Facebook says its mission is to “make the world more open and connected,” to help you “stay connected with friends and family.”
But new research suggests quitting Facebook, at least for a short period of time, will actually make you happier and less stressed.
Of the 1,095 participants in the study, 94% of them said they normally visit Facebook as part of their daily routine, with nearly 80% saying they use Facebook for more than 30 minutes each day.
The Institute compared two groups — one group continued to use Facebook as usual, and the “treatment group” couldn’t use Facebook for one week.
According to the study, the treatment group reported “a significantly higher level of life satisfaction.” People from the treatment group reported feeling happier and less sad and lonely, compared to those from the group that used Facebook as usual.
Those that stopped using Facebook also reported an increase in their social activity, as well as increased satisfaction with their overall social life.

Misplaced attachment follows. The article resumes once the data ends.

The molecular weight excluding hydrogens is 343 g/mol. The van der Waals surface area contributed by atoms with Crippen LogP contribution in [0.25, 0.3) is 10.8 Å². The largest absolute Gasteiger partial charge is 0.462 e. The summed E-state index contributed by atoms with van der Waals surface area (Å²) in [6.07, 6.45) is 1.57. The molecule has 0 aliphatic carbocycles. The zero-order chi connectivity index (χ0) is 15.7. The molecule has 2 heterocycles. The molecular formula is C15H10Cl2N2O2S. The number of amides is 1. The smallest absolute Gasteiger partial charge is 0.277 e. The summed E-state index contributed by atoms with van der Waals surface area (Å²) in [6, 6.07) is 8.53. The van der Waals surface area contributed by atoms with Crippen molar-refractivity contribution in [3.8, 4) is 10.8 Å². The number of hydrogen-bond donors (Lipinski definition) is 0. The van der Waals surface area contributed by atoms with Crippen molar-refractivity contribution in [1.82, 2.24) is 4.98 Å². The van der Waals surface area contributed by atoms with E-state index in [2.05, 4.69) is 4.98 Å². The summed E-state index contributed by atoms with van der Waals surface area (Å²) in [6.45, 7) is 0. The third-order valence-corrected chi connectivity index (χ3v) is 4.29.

There are some other interesting findings from this study — in particular, that people who stopped using Facebook felt less stressed and found it easier to concentrate on tasks.
Still, it’s important to remain sceptical of this study and any wide-ranging implications. The people in the study’s “treatment group” only quit Facebook for one week — that’s a very short amount of time. Taking a week-long break from Facebook is not the same as quitting the platform outright.
So, this study only really addresses people’s short-term feelings after leaving Facebook. It’s totally possible that after two weeks, or maybe a month or two, people that quit Facebook would eventually miss some of the network’s important features, like catching up with their friends quickly, sharing things with others, or connecting with new friends.
If anything, this study serves as an important reminder that social networks like Facebook can facilitate real-life friendships, but they can’t replace physical human contact, which is a key ingredient to our general happiness and wellbeing. Until Facebook’s virtual reality ambitions come to fruition, it’s good to balance one’s online social life with the real thing.
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